News

State-owned enterprise(s)’ contracting authority – regularly neglected problem

Trường Lăng

June 6, 2022

News

State-owned enterprise(s)’ contracting authority – regularly neglected problem

Trường Lăng

June 6, 2022

The practice shows state-owned enterprise(s) (SOE)’ influence and domination and extensive participation ability in real estate projects. This poses a need for public-private partnership between SOEs and private investors (INT) in this field.

Upon cooperating, investor(s) will be, of course, able to receive profits from the exploitation of the land fund under the use of state-owned enterprise(s). However, there have been a series of real estate projects that have been blown up, and that many leaders, managers of state-owned enterprise(s) and related parties have been criminally prosecuted for crime of violating regulations on management and use of state owned assets.

Profit always comes with risk when conducting any business. Therefore, identifying, analyzing and evaluating to minimize risks is always one of the important factors contributing to the success of any project. In this article, the author will analyze the risk aspect related to state-owned enterprise(s)’ contracting authority in transactions related to real estate, one of the basic legal matters, but It’s often an unknown blind spot.

Legal provisions on contracting authority

One of the valid conditions for a civil transaction is “the entity with civil legal capacity and civil act capacity consistent with the identified civil transaction”(1). In order to satisfy the requirements on contracting capacity as prescribed by the law, for enterprise(s), the above decisions must be approved by competent entities according to the company’s articles of association or corporate legal regulations.

Specifically, for a limited liability company (LLC) with two or more members, unless the company’s articles of association provide for a lower ratio, contracts for borrowing, lending, selling assets and other contracts valued 50% of total value of assets or more is recorded in the company’s latest financial statements under the approval authority of the Members’ Board as provided by the company’s articles of association (2).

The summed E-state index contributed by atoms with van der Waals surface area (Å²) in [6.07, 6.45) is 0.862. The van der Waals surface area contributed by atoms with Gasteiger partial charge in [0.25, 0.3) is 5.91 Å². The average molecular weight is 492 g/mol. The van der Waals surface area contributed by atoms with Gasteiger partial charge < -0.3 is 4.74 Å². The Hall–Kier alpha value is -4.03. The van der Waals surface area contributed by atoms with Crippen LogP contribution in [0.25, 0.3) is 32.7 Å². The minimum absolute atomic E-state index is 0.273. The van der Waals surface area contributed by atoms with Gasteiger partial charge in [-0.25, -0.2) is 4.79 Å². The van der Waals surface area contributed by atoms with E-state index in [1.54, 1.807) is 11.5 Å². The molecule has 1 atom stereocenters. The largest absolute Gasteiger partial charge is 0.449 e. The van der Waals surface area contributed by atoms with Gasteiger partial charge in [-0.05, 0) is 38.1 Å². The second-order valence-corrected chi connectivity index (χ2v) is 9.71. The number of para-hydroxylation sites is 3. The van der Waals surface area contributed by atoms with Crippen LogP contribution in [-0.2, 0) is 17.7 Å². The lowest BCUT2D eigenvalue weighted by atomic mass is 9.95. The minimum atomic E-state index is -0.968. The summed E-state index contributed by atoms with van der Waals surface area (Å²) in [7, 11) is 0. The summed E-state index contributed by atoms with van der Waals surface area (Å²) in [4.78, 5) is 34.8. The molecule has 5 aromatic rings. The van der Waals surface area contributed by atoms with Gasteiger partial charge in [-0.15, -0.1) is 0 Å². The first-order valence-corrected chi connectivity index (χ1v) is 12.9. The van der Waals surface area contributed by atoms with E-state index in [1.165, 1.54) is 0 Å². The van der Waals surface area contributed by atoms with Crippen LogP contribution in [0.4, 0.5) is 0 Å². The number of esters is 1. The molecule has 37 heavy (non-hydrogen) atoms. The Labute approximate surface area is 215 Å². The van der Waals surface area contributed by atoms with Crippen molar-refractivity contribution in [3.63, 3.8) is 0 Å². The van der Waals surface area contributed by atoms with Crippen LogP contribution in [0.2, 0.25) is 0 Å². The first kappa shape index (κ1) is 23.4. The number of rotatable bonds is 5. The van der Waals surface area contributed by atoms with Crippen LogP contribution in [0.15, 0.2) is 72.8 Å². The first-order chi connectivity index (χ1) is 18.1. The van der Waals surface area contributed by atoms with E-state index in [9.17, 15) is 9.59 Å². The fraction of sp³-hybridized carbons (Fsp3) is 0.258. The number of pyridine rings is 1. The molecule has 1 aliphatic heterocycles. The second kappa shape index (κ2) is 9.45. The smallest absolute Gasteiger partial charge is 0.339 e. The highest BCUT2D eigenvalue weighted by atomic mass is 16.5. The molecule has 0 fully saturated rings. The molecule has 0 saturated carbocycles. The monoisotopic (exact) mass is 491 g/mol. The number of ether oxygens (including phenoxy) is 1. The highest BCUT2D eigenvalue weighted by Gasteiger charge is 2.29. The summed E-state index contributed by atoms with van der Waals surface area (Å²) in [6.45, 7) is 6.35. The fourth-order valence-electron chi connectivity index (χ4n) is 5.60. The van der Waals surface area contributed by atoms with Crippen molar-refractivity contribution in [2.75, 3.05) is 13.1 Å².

For joint stock companies, the decision on investment or sale of assets valued from 35% or more of total value of assets recorded in the company’s latest financial statements must be approved by the general assembly of shareholders, unless the company’s articles of association provide a different value (3). The Board of Directors of a joint-stock company has the authority to approve contracts for purchase, sale, borrowing, lending and other contracts and transactions valued from 35% or more of total value of assets recorded in the company’s latest financial statements, unless (i) the company’s articles of association provides a different ratio or value; (ii) Contracts and transactions under the decision-making authority of the general assembly of shareholders; or (iii) Where the company transacts with related persons in accordance with article 167 of the 2020 Enterprise Law (4).

The above-mentioned internal approvals have an important meaning in expressing the contracting will of the enterprise as a legal entity, as well as a condition for determining the validity of the transaction conducted by the enterprise(s)’ relevant representative.

For state-owned enterprises, the management and use of state owned assets is not only subject to the general regulation of the Law on Enterprises and the Law on Securities, but also subject to specific administrative regulations. For example, Article 24 of the Law on Management and Use of State owned capital for Investment in production and business in Enterprise(s) stipulates that the decision-making authority for investment projects or the purchase and sale of fixed assets within 50% of equity belongs to the members’ board or the company’s chairman. For projects and assets with value more than 50%, the reviewing and approving authority of the owner’s representing agencies (5).

In addition to the above provisions, owner’s representing agencies in state-owned enterprise(s) and the leaders themselves at these agencies must also comply with the regulations on management and use of such agency or party committee’s assets upon reviewing and approving projects and this contract.